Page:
When you are first learning how to drive, one of the things that you are going to hear over and over again is that you need to drive defensively.
This doesn’t mean that you should always be tensed up and just waiting for an accident to happen. What it does mean is that you have to keep an eye on what the other drivers around you are doing, and try to anticipate what they are going to do. If you are able to do this, you will be able to avoid a lot of fender benders, which, of course, are not something you want to happen.
How To Drive Defensively
Statistics about Young/New Drivers
There are many new drivers who end up getting into accidents, mainly due to their inexperience behind the wheel. This is one of the reasons for the graduated licensing system, so new drivers always have licensed drivers with them until they are ready to be out on the road alone. Here are some statistics about young drivers.
Remember, if you learn to drive defensively and pay attention to everything that is going on around you while you are driving, you will not become one of these statistics.
- More than 25% of all motor vehicle accidents involve teen drivers, even though teen drivers only account for less than 7% of all drivers on US roads.
- The leading cause of death for young people between the ages of 15 and 20 is motor vehicle crashes.
- Teenagers are involved in more than 5,000 accidents per every 100,000, compared with 500 accidents per every 100,000 for more experienced adult drivers.
Defensive Driving Tips
There are a few things you should know about defensive driving, and here you will find some really great defensive driving tips for new drivers. (They are actually great for everyone who drives, no matter how long they have been driving.) These tips will help you to know what to do in many situations, so that you can arrive at your destination safe and sound.
- TIP 1: Never use a cell phone while driving
If you are chatting on a cell phone or sending and receiving text messages, you will not be giving your driving your full attention, and you will not be aware of what is going on with other drivers around you. Using a cell phone is extremely distracting, and you should only use it when the car is parked.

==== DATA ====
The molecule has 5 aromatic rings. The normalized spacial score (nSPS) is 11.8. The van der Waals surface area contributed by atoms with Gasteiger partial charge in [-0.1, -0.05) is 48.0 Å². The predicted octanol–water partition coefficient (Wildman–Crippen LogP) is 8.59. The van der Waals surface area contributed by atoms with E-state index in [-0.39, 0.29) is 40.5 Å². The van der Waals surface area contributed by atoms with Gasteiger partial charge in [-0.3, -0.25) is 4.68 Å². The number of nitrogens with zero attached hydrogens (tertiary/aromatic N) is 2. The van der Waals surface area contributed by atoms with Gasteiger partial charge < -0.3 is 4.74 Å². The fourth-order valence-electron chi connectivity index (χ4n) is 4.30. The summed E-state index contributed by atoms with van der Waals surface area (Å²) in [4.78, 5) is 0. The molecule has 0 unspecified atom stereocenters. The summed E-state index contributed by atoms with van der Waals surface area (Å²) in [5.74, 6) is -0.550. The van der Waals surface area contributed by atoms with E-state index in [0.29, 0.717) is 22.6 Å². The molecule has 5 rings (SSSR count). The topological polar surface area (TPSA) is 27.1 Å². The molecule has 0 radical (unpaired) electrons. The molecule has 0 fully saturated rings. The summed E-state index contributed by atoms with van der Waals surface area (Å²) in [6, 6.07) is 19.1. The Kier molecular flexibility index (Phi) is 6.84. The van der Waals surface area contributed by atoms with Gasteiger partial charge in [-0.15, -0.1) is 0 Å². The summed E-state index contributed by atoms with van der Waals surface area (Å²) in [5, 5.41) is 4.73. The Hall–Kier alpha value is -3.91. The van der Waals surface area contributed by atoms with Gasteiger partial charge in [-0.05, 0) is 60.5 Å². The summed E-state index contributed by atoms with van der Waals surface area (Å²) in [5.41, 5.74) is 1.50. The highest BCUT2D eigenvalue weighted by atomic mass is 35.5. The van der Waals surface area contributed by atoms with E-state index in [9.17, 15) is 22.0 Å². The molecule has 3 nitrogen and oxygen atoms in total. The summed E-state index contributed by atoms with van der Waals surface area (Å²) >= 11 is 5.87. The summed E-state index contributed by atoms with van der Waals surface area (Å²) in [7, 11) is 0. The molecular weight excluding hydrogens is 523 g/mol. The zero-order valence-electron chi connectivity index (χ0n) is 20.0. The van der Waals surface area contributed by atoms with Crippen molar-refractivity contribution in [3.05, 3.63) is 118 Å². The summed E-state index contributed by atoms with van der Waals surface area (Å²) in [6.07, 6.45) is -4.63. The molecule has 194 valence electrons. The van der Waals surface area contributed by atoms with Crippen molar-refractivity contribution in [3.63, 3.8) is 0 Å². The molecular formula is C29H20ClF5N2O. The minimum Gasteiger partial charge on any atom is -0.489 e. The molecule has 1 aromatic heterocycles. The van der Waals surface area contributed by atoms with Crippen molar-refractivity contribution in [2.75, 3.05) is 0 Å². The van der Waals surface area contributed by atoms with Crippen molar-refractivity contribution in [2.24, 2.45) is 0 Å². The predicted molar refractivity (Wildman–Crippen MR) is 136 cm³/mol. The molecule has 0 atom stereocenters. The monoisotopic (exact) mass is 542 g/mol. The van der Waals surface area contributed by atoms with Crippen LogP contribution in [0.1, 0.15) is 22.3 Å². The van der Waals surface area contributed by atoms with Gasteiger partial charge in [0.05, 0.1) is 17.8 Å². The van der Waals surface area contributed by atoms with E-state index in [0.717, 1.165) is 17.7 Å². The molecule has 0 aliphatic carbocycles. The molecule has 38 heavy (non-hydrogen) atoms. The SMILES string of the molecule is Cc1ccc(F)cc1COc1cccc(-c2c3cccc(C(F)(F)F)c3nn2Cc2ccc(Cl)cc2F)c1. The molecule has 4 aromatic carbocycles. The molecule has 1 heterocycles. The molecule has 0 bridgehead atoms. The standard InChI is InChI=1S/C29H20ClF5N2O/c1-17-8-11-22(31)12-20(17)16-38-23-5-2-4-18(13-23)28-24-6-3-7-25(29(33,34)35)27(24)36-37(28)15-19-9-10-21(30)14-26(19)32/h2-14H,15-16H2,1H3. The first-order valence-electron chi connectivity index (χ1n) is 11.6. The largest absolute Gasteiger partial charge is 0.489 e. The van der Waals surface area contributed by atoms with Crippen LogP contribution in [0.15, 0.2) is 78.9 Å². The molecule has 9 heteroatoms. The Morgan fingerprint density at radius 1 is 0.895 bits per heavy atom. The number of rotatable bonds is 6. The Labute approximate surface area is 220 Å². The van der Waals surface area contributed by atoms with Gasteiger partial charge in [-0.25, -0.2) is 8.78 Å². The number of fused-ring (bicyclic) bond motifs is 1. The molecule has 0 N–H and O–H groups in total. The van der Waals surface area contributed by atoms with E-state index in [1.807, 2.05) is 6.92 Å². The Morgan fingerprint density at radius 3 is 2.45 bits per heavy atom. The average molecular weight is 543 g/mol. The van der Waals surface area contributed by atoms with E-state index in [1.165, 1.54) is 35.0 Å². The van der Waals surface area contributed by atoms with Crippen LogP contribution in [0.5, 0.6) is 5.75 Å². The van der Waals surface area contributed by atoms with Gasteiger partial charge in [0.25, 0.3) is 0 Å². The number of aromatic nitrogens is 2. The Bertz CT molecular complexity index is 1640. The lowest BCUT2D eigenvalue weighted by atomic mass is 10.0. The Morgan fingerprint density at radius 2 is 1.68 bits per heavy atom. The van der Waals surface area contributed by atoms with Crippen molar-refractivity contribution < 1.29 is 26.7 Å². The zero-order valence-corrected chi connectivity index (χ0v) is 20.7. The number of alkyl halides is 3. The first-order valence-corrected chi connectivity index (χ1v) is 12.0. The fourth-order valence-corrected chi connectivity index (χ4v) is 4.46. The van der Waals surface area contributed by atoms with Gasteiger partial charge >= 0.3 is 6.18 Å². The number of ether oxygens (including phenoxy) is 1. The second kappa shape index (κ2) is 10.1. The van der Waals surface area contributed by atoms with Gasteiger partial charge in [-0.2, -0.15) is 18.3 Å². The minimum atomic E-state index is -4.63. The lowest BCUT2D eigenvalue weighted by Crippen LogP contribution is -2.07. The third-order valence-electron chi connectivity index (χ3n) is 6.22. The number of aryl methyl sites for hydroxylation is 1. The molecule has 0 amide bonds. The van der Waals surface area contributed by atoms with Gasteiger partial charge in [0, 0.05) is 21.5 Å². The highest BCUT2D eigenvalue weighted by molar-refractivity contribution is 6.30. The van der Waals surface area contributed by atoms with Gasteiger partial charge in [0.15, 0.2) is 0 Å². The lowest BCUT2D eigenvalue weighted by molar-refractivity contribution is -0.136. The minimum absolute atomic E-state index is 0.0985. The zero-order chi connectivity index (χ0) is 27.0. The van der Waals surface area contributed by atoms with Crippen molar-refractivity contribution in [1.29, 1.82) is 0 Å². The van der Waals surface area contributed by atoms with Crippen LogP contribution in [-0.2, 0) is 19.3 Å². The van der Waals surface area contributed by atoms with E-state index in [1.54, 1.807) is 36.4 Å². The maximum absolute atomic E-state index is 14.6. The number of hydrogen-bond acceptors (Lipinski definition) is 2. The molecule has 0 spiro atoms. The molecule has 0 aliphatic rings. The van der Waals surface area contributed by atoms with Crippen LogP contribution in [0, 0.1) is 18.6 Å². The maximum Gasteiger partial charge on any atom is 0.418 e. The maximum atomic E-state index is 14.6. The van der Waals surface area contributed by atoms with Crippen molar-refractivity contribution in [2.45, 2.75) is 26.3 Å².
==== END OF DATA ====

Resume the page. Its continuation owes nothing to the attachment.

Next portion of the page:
The research results below speak for themselves.
If you need to make an emergency call, make sure that you pull over to a parking lot, or at least the side of the road, before you use your cell phone.
- TIP 2: Pay attention to all traffic signs
This is something that many drivers get out of the habit of doing, and they end up speeding or going the wrong way on one-way streets. If you are paying attention to all road signs, you will know what the posted speed limit is, and you can stay within it, which is a big part of defensive driving. Whatever you do, don’t follow what the driver ahead of you is doing. After all, he or she may not be following the rules of the road, and you will not be either, which can lead to an accident pretty quickly. Make sure that you obey all traffic lights as well. One wrong turn at a signal light could end up in a really bad accident.
- TIP 3: Never drive too closely behind another vehicle
You need to make sure that there is going to be plenty of room between your vehicle and the vehicle ahead of you, just in case you need to come to a fast stop.
Watch the video to learn how to handle following distances correctly:
If there is not enough room, chances are that you are going to end up rear-ending that vehicle, and even if the accident is the other driver’s fault, your insurance company may still raise your rates, and consider the accident to be your fault.
Try to make sure that there are at least two car lengths between your vehicle and the one ahead of you. This way, you will have room if you need to stop quickly. If you are driving on snow-covered or icy roads, you should make sure there is even more room between yours and the vehicle ahead, because it will take longer to stop.
- TIP 4: Learn to drive in all weather conditions
The weather can cause a lot of motor vehicle accidents, so it is best that you do not drive in bad weather, or even after dark, until you are confident in your driving skills.
Meanwhile, check some tips to drive safely in bad weather conditions:
Have someone with you when you drive at night until you are more skilled, and practice winter driving where there is no chance of having an accident, such as in an empty parking lot. It is better to be safe now than sorry later on.
- TIP 5: Give others the right of way
There are going to be times when you are going to come to a four way stop or other situations where it may be difficult to figure out who has the right of way. When you are in this type of situation, it is best to just let other drivers have the right of way. If you pull out, and someone is pulling out at the same time, you could end up crashing into each other. It may take a few extra seconds to wait, but you will still get where you are going, and you will get there safely.
Getting your driver’s license is a really great thing, and it is just one more step on your way to adulthood. Remember, once you are a licensed driver, you have a whole new set of responsibilities. You are not only responsible for yourself, but for anyone who happens to be in the vehicle with you when you are driving, and you are responsible for those who are driving around you.
When you drive defensively, you can be sure that you will always be in complete control when you are behind the wheel, and that you will be able to anticipate what other drivers are going to do, so you can be prepared and avoid accidents.